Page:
Sadly, it’s time to leave glorious Mérida. We’ve had the most wonderful time here over the past few months, but we feel it’s more ‘see you later’ than goodbye, as we’re sure we’ll be back someday – who knows, could be sooner rather than later…
Living here in Mérida was always going to be a lifestyle experiment (as Ants has often said) – as in not being a transitory tourist, but trying to live as a local – shopping in the local grocery stores for daily staples, rummaging in the mercado for fresh produce, cooking at home and eating out occasionally at the local hangs rather than the glitzy restaurants around Santa Lucia and Santa Ana. After a while you begin to nod at familiar faces and, in turn, they get a measure of you too, flashing a smile and a buenos dias as they bundle up the freshly-made tortillas (11 pesos for half a kilo); the ladies that gleefully pack your shopping bag at the local Super Aki, rattling away in their rapid-fire Yucatecan Spanish; the cheery cabbies that whizz you around town for a song (A$3), blasting their techno vibes; the eager street touts that attempt to lure you inside their Guayabera (traditional costume) shops and the many friendly waiters and waitresses – with a special mention to our favourite local, Chaya Maya, home of our go-to Yucatan dishes, the mouth-wateringly delicious Cochinita Pibil and Poc Chuc – not to mention their wonderful breakfasts such as the Huevos Revueltos con Longaniza (scrambled eggs with local sausage), part of their Paquete de Desayuno La Chaya Maya (eggs any style with tortillas, fruit plate, juice and coffee – all for A$10). We’ll miss this too!
We’ve loved living in our casa in Santa Lucia with its unusually large pool and arched terrace, where we spent a great deal of our time. It’s been incredibly hot here with daily temperatures often hitting 37+, so the pool has been invaluable. I honestly don’t think you could live here without one… I know, how bourgeois does that sound! And, given it’s a close to the centre of town as is possible here, the garden has been a true oasis with the sound of birds – noisy green parrots in the morning though – and even the occasional Yucatan Opossum as a night visitor.
The Méridianos are always smiling, super friendly and helpful. No wonder then that Mérida is not only the safest city in Mexico but the 2nd safest city in all the Americas! I know I’ve mentioned this fun fact several times before but really, it’s true. I don’t think I’ve ever felt as safe in a city as here. In the almost 3 months we’ve been here we’ve not heard one raised voice, not seen any trouble of any kind, very few beggars, no-one sleeping rough, no drunks or druggies (seen elsewhere in Mexico), and not for a moment felt unsafe – and we’ve roamed far and wide, including through some of the more down-at-heel barrios. All of which speaks I guess to the prosperity of a rapidly growing state capital, that and the obvious presence of police – tourist police in their tiny little buggies, state police, police police and federal police. On the other side of the Yucatan in the tourist centres of Cancun, Playa del Carmen and Tulum, it’s a different story altogether, where rival drug cartels regularly battle it out in the streets, often with foreign tourists in the firing line. Nope, Mérida, as the largest city in the Yucatan at just over 1 million inhabitants, is as safe and friendly a city as you’ll find anywhere.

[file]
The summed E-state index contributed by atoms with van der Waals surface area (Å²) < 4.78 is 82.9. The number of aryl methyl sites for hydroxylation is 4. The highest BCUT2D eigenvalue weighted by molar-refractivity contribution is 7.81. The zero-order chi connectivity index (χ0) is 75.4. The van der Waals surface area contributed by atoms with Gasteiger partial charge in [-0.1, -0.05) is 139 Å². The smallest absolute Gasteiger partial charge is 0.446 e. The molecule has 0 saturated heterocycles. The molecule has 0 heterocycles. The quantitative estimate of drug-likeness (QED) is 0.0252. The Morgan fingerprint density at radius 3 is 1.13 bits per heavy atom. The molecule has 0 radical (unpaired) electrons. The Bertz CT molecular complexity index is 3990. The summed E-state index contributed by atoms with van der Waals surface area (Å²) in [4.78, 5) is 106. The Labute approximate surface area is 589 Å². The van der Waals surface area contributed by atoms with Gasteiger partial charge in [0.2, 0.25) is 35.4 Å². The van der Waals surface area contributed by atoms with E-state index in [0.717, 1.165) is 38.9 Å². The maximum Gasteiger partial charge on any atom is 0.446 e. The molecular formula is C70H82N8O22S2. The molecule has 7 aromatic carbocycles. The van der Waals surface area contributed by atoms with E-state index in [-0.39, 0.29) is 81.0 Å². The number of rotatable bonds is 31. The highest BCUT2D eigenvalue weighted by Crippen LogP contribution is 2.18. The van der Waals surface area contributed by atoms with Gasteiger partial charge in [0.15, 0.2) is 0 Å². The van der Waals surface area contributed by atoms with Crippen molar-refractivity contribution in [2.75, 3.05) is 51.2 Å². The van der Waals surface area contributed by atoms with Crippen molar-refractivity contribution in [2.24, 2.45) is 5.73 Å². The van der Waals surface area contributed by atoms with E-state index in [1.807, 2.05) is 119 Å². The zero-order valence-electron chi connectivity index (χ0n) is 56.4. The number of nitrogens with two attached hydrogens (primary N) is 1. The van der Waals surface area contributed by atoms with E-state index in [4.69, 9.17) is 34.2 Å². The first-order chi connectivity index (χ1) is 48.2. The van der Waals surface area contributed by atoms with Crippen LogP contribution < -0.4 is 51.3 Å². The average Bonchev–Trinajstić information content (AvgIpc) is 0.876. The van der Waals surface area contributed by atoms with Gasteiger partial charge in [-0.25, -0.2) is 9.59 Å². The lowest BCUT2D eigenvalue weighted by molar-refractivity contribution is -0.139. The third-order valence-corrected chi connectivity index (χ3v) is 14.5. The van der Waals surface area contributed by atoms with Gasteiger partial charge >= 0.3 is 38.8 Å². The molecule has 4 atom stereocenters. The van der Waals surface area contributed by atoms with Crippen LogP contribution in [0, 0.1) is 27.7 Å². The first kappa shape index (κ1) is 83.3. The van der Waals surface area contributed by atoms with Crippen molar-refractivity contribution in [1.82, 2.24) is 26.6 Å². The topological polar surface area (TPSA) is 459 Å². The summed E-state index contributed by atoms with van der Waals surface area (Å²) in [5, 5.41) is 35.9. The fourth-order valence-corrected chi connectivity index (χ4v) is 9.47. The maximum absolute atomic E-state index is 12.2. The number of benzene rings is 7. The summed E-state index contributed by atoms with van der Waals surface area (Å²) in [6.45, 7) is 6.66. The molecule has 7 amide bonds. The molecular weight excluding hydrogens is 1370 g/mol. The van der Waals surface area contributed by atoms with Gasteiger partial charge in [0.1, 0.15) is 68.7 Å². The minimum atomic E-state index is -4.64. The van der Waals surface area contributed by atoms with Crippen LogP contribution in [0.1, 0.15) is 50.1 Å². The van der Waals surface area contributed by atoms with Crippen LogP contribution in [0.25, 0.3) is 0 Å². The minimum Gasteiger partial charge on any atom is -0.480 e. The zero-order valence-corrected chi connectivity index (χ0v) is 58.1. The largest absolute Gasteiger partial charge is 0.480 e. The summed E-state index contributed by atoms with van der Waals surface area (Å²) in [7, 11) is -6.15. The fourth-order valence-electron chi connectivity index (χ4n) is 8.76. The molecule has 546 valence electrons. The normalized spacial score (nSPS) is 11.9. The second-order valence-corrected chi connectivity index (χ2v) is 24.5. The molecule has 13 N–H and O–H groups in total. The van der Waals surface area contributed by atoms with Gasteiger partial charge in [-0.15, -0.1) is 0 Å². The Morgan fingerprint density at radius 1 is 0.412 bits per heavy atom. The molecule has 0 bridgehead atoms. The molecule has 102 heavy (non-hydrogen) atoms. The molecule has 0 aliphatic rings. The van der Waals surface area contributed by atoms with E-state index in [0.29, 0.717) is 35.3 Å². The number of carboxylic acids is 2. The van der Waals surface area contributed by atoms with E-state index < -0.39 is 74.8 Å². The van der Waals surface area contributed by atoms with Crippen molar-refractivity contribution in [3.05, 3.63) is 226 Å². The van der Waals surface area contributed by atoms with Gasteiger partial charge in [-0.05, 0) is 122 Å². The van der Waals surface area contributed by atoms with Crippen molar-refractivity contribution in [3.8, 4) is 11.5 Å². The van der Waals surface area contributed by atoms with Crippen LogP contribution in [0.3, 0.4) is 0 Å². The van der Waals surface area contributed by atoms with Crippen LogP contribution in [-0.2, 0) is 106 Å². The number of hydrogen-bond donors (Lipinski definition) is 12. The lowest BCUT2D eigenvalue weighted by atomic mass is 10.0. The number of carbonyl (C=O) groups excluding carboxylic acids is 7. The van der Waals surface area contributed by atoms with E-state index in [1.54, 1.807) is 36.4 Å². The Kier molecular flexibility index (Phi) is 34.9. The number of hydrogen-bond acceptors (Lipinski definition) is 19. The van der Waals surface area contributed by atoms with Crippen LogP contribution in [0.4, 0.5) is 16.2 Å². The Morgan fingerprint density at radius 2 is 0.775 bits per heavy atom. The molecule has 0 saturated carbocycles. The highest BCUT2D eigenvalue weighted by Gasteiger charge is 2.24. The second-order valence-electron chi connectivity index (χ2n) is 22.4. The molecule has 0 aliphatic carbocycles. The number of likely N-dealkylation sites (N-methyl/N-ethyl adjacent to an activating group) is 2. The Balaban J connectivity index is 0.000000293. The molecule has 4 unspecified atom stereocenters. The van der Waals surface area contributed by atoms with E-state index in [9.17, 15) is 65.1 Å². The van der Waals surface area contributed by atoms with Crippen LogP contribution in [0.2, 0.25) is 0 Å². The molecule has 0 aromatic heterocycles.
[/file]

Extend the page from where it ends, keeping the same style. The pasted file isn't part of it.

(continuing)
And, of course, we’ll miss the incredibly vibrant tropical colours of Mérida – it’s a veritable paintbox on every single street, where locals wear their vivid traditional embroidered colours as a badge of honour (or a dare perhaps?). I love the clash of colours against the intense blue skies and, as mentioned before, the glimpse of a shimmering pool in a green oasis through an open door. The idea of renovating or even buying one of these casas is an increasingly common reality for many an expat moving to Mérida, especially as the local government make it relatively easy to buy – and the prices for homes here compared to say Sydney or London make the idea even more appealing!